New Green Jobs in Connecticut
Posted on February 23, 2010
There has been a steady stream (or some may call it a slow trickle) of green jobs in Connecticut. For more information on green jobs in Connecticut, click here.
The company, which weatherizes homes to increase energy efficiency, is adding more employees to deal with an increase in business driven by federal grants.
Over the next several months, owner Paul Paris Jr. expects to create five new jobs at the Waterford site and as many as eight in a second office, in Norwalk.
More than $1.8 billion in stimulus funding to create jobs and retrain workers has been awarded to the state of Connecticut from the American Recovery and Reinvestment Act of 2009.
Of that, about $141 million covers green jobs or projects in Connecticut that increase energy efficiency, develop the state’s renewable energy work force and weatherize people’s homes, said Matthew Fritz, special assistant to Gov. M. Jodi Rell.
The most recent round of green grant awards totals $8.2 million with another $5.5 million pending, he said.
Rell put the plan into action a year ago this month, with the intent of creating green-collar jobs in the state.
But according to the article, Fred Carstensen, an economist with the University of Connecticut’s Center for Economic Analysis, said the jobs created are hardly enough to offset the 95,000 jobs lost in Connecticut in the last 11 months, or the 15,000 more jobs expected to disappear before the economy stabilizes.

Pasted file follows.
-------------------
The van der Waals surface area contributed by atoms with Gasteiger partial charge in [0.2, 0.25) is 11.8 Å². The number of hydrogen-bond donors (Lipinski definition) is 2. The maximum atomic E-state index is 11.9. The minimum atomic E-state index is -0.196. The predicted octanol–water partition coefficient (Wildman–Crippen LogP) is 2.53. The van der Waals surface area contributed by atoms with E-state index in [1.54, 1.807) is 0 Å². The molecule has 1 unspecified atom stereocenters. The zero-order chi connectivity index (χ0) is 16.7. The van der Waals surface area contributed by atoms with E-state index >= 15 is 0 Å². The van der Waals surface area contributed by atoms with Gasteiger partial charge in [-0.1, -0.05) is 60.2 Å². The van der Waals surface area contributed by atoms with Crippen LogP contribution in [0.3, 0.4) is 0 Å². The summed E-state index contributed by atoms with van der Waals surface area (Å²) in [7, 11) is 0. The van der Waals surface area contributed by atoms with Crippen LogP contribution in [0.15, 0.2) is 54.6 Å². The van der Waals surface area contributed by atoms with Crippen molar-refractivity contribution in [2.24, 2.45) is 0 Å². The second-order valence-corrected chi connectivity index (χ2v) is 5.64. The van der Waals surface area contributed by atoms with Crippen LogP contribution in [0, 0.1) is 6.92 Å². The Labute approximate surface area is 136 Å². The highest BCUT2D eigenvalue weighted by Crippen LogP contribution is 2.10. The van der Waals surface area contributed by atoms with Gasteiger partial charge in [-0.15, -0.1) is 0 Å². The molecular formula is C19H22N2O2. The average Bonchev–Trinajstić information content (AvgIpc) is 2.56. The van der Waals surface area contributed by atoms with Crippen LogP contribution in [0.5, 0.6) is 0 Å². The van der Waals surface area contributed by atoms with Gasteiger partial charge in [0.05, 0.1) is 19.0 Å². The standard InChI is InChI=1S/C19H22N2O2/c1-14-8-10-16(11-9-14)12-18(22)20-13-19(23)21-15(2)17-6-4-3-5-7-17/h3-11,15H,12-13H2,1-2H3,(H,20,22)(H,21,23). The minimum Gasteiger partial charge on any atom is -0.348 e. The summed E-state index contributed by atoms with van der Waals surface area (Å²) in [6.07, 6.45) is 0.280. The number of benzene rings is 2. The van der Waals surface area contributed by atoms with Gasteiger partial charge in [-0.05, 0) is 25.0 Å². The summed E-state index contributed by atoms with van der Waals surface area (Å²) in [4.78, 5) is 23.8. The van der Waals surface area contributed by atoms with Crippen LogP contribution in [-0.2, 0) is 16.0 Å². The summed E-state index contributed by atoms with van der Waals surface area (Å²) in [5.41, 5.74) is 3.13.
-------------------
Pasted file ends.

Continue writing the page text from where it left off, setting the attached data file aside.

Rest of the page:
Dayush Donyavi of Colchester, who oversees Zerodraft’s Norwalk office and works as an energy auditor for the company as well, was unemployed when he got the job six months ago. He had been working at a pharmaceutical company in Delaware five months prior to that when he was laid off.
Now, he’s earning comparable pay, which he declined to disclose, and feels confident about the future.
“The bottom line is, I had a fantastic job and I lost it due to the economy,” Donyavi said. “I fortunately was able to get this job at Zerodraft. I am able to sustain my livelihood, and I’m not on unemployment. I went from one career to another with very little in-between.”
Whatever their limitations, programs to develop green jobs are timely, Gioia said.
“I think we will see a large number of jobs that will not be created but converted to green, and that will have a lot less to do with government assistance (and more to do with) consumer preference and pressure from larger corporations who want to have a totally green supply chain.”